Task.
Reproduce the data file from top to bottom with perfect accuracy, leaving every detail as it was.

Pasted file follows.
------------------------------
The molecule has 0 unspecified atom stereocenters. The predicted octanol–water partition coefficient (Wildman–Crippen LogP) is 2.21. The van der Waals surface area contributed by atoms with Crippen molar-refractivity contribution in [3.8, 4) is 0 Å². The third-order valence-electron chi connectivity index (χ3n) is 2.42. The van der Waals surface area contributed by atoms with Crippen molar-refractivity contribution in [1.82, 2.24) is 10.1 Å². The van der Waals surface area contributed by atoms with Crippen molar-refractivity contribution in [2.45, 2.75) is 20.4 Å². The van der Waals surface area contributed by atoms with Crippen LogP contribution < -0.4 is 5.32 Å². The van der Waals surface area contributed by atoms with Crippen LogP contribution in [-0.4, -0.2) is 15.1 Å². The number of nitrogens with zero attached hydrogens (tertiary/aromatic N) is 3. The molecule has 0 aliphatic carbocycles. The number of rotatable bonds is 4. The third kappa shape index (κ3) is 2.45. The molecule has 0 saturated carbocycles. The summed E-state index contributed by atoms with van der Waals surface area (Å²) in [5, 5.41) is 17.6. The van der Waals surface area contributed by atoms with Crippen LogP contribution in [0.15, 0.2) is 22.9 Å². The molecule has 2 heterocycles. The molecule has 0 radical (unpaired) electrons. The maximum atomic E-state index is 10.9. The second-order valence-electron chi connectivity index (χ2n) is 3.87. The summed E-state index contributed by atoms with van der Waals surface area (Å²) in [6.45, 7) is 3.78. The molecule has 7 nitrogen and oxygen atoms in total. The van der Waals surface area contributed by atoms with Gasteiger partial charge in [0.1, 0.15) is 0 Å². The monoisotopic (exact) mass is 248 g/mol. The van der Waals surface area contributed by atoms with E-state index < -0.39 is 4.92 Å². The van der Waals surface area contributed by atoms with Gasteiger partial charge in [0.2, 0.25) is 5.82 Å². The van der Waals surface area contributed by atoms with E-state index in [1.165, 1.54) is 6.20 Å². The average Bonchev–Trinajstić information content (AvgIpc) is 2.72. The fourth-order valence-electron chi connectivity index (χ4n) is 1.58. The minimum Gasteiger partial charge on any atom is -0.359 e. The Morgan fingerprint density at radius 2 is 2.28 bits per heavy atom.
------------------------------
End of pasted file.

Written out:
The molecule has 0 unspecified atom stereocenters. The predicted octanol–water partition coefficient (Wildman–Crippen LogP) is 2.21. The van der Waals surface area contributed by atoms with Crippen molar-refractivity contribution in [3.8, 4) is 0 Å². The third-order valence-electron chi connectivity index (χ3n) is 2.42. The van der Waals surface area contributed by atoms with Crippen molar-refractivity contribution in [1.82, 2.24) is 10.1 Å². The van der Waals surface area contributed by atoms with Crippen molar-refractivity contribution in [2.45, 2.75) is 20.4 Å². The van der Waals surface area contributed by atoms with Crippen LogP contribution < -0.4 is 5.32 Å². The van der Waals surface area contributed by atoms with Crippen LogP contribution in [-0.4, -0.2) is 15.1 Å². The number of nitrogens with zero attached hydrogens (tertiary/aromatic N) is 3. The molecule has 0 aliphatic carbocycles. The number of rotatable bonds is 4. The third kappa shape index (κ3) is 2.45. The molecule has 0 saturated carbocycles. The summed E-state index contributed by atoms with van der Waals surface area (Å²) in [5, 5.41) is 17.6. The van der Waals surface area contributed by atoms with Crippen LogP contribution in [0.15, 0.2) is 22.9 Å². The molecule has 2 heterocycles. The molecule has 0 radical (unpaired) electrons. The maximum atomic E-state index is 10.9. The second-order valence-electron chi connectivity index (χ2n) is 3.87. The summed E-state index contributed by atoms with van der Waals surface area (Å²) in [6.45, 7) is 3.78. The molecule has 7 nitrogen and oxygen atoms in total. The van der Waals surface area contributed by atoms with Gasteiger partial charge in [0.1, 0.15) is 0 Å². The monoisotopic (exact) mass is 248 g/mol. The van der Waals surface area contributed by atoms with E-state index < -0.39 is 4.92 Å². The van der Waals surface area contributed by atoms with Gasteiger partial charge in [0.2, 0.25) is 5.82 Å². The van der Waals surface area contributed by atoms with E-state index in [1.165, 1.54) is 6.20 Å². The average Bonchev–Trinajstić information content (AvgIpc) is 2.72. The fourth-order valence-electron chi connectivity index (χ4n) is 1.58. The minimum Gasteiger partial charge on any atom is -0.359 e. The Morgan fingerprint density at radius 2 is 2.28 bits per heavy atom.